“Just the Facts, Ma’m”!

22 Mar

Are you a person who easily memorizes stats from the newspaper? Do you find yourself drawn to getting factual answers to problems? If so, you probably are like a reporter with his notepad: Who? What? When? How? Where?
These are the questions most Americans want answered. Actually 75% of the American population are Sensing types, who want their information detailed, accurate, and as simple as possible. If you are this type of individual, you will also be RIGHT THERE, grounded in the present moment. When you enter a new venue, you will probably notice everything about it — the colors of your surroundings, any accompanying sounds, the people, their mode of dress, all the details of the interior decoration, and so on. Sensing individuals are aware of everything which comes through the five senses: seeing, hearing, touching, tasting, smelling. They are also the people who gather all the data for any project.
The opposite type of person is labeled “N” in Myers Briggs terminology. This person is an Intuitive (NOTE: N is used for this function because I has already been taken as shorthand for Introvert.) Intuitives do not so much look for answers to the five common questions listed above. Instead they seek to answer the question, Why? The person who is Intuitive is looking to understand the MEANING of the phenomena. Human beings are animals who seek meaning, so these 25% of the population are entrusted with a very important task. They are also at times termed “visionaries,” because they seem to be able to predict the future. Actually their best predictions come from their ability to see patterns in the data, which they then project into the future. For example, an Intuitive might find great meaning in “The Rise and Fall of the Roman Empire.” S/he might see how this pattern is replicated throughout world history. It wouldn’t be the most comfortable assumption to make, but one could tease out the flaws in Western civilization with such a pattern.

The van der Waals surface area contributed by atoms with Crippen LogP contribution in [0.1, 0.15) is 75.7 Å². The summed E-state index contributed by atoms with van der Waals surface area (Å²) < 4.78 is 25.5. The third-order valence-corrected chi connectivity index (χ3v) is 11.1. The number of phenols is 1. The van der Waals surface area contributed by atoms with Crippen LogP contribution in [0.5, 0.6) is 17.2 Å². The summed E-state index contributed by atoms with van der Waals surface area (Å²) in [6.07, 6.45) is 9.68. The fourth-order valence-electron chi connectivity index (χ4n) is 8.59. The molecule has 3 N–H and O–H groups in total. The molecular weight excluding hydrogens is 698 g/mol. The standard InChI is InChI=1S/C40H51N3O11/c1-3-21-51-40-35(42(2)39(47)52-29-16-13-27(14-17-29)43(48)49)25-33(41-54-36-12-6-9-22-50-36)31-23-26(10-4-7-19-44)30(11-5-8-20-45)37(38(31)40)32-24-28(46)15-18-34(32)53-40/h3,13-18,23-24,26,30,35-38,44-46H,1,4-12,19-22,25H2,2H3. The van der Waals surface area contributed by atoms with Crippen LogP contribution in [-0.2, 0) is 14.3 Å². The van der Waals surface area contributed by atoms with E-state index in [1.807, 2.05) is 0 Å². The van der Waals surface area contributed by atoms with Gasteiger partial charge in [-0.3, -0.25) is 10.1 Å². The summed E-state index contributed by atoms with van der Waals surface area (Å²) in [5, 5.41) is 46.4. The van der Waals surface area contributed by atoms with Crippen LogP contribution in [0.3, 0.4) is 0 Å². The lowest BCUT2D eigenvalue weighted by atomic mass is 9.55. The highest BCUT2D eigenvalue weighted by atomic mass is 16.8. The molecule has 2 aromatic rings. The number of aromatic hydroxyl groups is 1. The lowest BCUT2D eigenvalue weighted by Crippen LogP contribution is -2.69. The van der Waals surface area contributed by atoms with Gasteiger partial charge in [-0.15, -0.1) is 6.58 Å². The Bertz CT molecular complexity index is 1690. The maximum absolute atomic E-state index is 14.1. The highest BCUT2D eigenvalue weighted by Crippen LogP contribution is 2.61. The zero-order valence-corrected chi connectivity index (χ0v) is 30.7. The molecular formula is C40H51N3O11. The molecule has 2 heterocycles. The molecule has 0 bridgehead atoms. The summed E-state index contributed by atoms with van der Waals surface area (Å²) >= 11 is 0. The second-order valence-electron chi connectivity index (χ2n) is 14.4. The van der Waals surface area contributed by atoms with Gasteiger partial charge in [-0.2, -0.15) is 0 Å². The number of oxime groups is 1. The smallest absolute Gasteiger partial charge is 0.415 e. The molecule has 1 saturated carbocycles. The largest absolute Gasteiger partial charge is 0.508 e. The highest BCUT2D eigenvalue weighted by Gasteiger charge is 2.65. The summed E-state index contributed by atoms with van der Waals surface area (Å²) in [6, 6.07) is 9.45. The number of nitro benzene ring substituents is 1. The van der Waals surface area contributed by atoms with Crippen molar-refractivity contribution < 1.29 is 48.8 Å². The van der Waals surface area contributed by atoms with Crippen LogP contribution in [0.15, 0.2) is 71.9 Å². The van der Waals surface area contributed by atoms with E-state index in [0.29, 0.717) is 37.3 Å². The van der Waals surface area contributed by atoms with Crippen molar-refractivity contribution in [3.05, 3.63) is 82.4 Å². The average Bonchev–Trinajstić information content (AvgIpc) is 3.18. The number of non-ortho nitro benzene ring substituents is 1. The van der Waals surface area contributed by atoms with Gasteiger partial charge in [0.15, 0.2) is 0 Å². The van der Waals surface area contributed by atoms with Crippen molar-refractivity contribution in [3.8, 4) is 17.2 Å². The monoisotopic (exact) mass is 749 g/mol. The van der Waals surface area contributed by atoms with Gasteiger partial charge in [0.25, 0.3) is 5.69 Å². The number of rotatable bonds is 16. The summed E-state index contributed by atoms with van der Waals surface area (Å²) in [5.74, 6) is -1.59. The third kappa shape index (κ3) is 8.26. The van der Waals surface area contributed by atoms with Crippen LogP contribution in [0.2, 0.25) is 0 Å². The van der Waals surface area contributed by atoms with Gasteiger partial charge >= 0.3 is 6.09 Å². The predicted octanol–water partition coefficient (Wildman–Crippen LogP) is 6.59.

True to type, Intuitive individuals do not so much live in the present as “100 miles down the road” in the future. One may not feel present in the presence of an Intuitive!
Sometimes music captures the essence of psychological themes. In the case of the Sensing types versus the Intuitive types, we might think of “You Fill up my Senses,” a lovely song by John Denver, in contrast to “Anticipation,” another exquisite melody with appropriate Intuitive lyrics by Carly Simon.
I’d love to hear from you with questions or comments. Myers Briggs material is so affirmative of persons in their essential being and so helpful in working out the kinks in relationships!

What Gives YOU Energy? Introverts vs. Extroverts

17 Mar

What gives (or takes away) your energy? Personality type has some important insights into this question. Let’s ask some simple questions first.
1. Do you find that being around a group of people is energizing?
2. Do you need to be part of a team, or even to lead a team?
3. Do you enjoy “running your ideas” by several people, either in a group or one after the other?
4. Do you find it boring to sit by yourself and “reflect” on the past day or week?
5. Do you find that being in a crowd actually gives you energy?
6. Do you enjoy talking and even being the story teller in a group?

If you answered YES to several of these questions, you may well be an Extrovert. Extroverts get their energy from people and situations external to themselves — gatherings, parties, events they attend, anything they become aware of in their surroundings.